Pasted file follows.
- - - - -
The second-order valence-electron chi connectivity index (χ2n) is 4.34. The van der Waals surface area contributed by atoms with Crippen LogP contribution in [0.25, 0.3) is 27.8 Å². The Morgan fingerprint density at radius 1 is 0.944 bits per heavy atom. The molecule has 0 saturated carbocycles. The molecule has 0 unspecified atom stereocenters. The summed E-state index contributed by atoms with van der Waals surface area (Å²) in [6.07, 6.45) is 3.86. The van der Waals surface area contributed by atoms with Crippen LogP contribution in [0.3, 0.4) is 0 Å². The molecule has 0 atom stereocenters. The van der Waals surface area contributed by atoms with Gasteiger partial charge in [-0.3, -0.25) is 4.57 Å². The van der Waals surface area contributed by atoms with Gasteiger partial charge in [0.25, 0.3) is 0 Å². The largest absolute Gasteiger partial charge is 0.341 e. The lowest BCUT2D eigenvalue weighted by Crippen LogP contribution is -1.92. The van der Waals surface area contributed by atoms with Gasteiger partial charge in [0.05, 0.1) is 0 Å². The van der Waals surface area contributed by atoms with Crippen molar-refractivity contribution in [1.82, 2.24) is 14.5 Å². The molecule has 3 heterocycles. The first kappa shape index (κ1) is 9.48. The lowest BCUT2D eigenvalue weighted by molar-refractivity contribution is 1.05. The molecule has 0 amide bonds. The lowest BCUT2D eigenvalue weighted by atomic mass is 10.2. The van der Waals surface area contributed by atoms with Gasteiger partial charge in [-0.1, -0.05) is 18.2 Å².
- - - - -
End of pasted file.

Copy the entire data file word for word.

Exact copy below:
The second-order valence-electron chi connectivity index (χ2n) is 4.34. The van der Waals surface area contributed by atoms with Crippen LogP contribution in [0.25, 0.3) is 27.8 Å². The Morgan fingerprint density at radius 1 is 0.944 bits per heavy atom. The molecule has 0 saturated carbocycles. The molecule has 0 unspecified atom stereocenters. The summed E-state index contributed by atoms with van der Waals surface area (Å²) in [6.07, 6.45) is 3.86. The van der Waals surface area contributed by atoms with Crippen LogP contribution in [0.3, 0.4) is 0 Å². The molecule has 0 atom stereocenters. The van der Waals surface area contributed by atoms with Gasteiger partial charge in [-0.3, -0.25) is 4.57 Å². The van der Waals surface area contributed by atoms with Gasteiger partial charge in [0.25, 0.3) is 0 Å². The largest absolute Gasteiger partial charge is 0.341 e. The lowest BCUT2D eigenvalue weighted by Crippen LogP contribution is -1.92. The van der Waals surface area contributed by atoms with Gasteiger partial charge in [0.05, 0.1) is 0 Å². The van der Waals surface area contributed by atoms with Crippen molar-refractivity contribution in [1.82, 2.24) is 14.5 Å². The molecule has 3 heterocycles. The first kappa shape index (κ1) is 9.48. The lowest BCUT2D eigenvalue weighted by molar-refractivity contribution is 1.05. The molecule has 0 amide bonds. The lowest BCUT2D eigenvalue weighted by atomic mass is 10.2. The van der Waals surface area contributed by atoms with Gasteiger partial charge in [-0.1, -0.05) is 18.2 Å².